MGM Files for Chapter 11 Bankruptcy, Reaches Agreement With Carl Icahn
MGM has filed in U.S. Bankruptcy Court in New York a financial-reorganization plan naming Spyglass Entertainment co-toppers Gary Barber and Roger Birnbaum as co-CEOs of the Century City studio.
MGM on Wednesday filed in U.S. Bankruptcy Court in New York its financial-reorganization plan naming Spyglass Entertainment co-toppers Gary Barber and Roger Birnbaum as co-CEOs of the Century City studio.
The “prepackaged” Chapter 11 bankruptcy plan was approved last week by more than 100 MGM lenders, who agreed to swap $4 billion in debt holdings for a collective 99% stake in the Century City studio. The final terms contain certain changes demanded by investor Carl Icahn, a big MGM debtholder.
Court review of the plan is expected to take 30 days. Once approved, the studio restructuring will wipe out ownership positions by Providence Equity, TPG Capital, Sony, Comcast, DLJ Merchant and Quadrangle.
Icahn will end up with a sizable stake once his $400 million-plus in Lion debt is converted to equity. He also had been backing a rival MGM restructuring plan involving a proposed merger of MGM and Lionsgate, in which he also is a major investor with a stake of abut 30%.
Though the proposal has been tabled for now, some believe Icahn will still continue to press for the merger. For now, he has won concessions including the removal of 15 Spyglass film library titles that had been included in the restructuring under the original terms. Those titles include Seabiscuit and The Sixth Sense.
“He wasn’t comfortable with the valuation on the Spyglass library,” an insider explained.
As a result, Spyglass will get an equity stake of less than 1% in MGM rather than the near 5% stake originally stipulated. Icahn will get a seat on the MGM nine-person board, along with Barber and Birnbaum.
The Spyglass duo will get hefty stock options in the privately held studio. The prospect of that compensation, in addition to their corporate salaries, has Barber and Birnbaum happy for now despite the removal of the Spyglass library from the transaction, a well-placed source said.
“For many months, we have been working with our lenders to explore the strategic options available to MGM to improve MGM’s financial position and maximize the company’s value,” said MGM chief Steve Cooper, the turnaround specialist hired in August 2009 after then CEO Harry Sloan stepped down. “By sharply reducing MGM’s debt load and providing access to new capital, the proposed plan of reorganization achieves these goals. Having received approval through our recently completed solicitation process, we are pleased that the lenders support MGM’s approach. We now look forward to quickly emerging from Chapter 11.”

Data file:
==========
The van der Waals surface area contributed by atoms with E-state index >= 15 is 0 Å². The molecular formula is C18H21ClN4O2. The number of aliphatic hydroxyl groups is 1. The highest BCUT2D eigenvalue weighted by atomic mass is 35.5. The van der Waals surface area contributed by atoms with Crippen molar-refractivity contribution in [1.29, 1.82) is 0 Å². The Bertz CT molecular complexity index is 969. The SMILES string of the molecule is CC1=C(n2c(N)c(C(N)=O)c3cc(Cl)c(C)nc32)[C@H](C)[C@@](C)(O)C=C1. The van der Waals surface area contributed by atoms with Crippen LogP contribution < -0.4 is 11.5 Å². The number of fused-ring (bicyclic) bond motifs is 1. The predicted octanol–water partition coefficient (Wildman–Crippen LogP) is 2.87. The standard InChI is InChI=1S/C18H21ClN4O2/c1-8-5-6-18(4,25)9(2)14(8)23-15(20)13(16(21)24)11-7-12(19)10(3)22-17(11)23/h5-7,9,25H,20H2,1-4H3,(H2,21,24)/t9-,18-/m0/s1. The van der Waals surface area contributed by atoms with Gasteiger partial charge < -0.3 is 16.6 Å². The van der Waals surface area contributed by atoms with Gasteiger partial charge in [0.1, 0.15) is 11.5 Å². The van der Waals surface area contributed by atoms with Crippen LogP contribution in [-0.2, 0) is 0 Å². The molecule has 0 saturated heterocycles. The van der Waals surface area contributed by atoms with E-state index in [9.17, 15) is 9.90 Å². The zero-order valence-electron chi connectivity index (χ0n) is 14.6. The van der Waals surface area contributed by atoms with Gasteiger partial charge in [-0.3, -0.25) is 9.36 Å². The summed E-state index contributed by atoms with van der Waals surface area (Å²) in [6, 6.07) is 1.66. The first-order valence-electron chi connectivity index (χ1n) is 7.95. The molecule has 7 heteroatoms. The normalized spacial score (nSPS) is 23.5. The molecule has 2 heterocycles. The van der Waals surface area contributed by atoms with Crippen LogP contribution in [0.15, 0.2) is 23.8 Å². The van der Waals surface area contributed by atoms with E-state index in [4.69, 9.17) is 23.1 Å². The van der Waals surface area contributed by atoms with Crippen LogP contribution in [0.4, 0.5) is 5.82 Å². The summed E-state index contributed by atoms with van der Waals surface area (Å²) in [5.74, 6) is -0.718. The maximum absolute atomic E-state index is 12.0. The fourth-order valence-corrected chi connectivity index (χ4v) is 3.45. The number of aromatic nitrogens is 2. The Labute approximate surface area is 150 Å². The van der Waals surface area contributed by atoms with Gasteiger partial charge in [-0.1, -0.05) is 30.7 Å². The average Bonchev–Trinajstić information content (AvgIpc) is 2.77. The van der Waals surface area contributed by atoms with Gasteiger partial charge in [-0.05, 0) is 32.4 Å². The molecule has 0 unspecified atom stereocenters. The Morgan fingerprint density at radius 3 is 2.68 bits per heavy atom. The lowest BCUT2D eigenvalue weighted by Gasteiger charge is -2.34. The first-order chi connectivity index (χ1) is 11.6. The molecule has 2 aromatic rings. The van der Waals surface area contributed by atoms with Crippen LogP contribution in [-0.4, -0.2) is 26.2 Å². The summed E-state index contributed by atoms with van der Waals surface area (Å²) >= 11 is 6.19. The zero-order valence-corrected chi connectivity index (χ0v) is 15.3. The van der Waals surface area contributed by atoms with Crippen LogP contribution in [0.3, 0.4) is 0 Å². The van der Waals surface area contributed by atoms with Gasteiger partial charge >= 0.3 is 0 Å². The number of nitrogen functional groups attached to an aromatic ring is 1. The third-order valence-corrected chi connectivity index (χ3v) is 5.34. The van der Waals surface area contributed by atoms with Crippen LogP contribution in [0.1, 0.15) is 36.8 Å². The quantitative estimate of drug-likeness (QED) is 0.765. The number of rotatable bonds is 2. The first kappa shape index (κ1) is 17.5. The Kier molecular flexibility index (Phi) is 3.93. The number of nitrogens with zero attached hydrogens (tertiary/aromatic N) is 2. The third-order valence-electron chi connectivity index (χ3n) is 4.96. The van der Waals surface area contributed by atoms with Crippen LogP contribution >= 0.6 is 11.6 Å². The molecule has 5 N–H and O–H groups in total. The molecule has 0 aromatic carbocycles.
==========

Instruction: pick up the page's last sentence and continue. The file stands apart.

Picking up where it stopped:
In a joint statement, Barber and Birnbaum said: “MGM is emerging from one of the most challenging periods of its storied history. We are honored and inspired at the prospect of leading one of Hollywood’s most iconic studios into its next generation of unforgettable filmmaking, global television production and distribution and aggressively pursuing, developing and exploiting new digital entertainment platforms.”
Icahn also issued a statement. “I am pleased that we were able to obtain an agreement to make changes to the MGM prepackaged plan that allows me to support it and enables the company to avoid a potentially costly and disruptive bankruptcy process,” he said.
In addition to the removal of Spyglass’ library assets, the changes in terms of the MGM restructuring ensure that the studio “will have a strong corporate governance structure including the ability of stockholders to call special meetings,” he added
“There [also] will be restrictions on poison pills and staggered boards,” Icahn noted.
Along with the more than 100 secured debtholders who voted to approve the plan, a number of unsecured creditors also are noted in the bankruptcy filing, though it’s unclear whether they stand to recoup on their debts.
Those include NBC Universal, which is owed $34 million; Showtime Networks, owed $25.5 million; and Rainbow Media, $22.9 million.
Once MGM mops up its red ink, the Lion intends to solicit a $500 million lending package to fund its operations moving forward. Barring a Lionsgate merger or other dramatic new developments, MGM is expected to slim its film-production operations and shut theatrical distribution.
But it will need quick cash to maintain a hold on its 50% stake on The Hobbit movie co-production with Warner Bros. and will seek to resurrect development of the next James Bond film.
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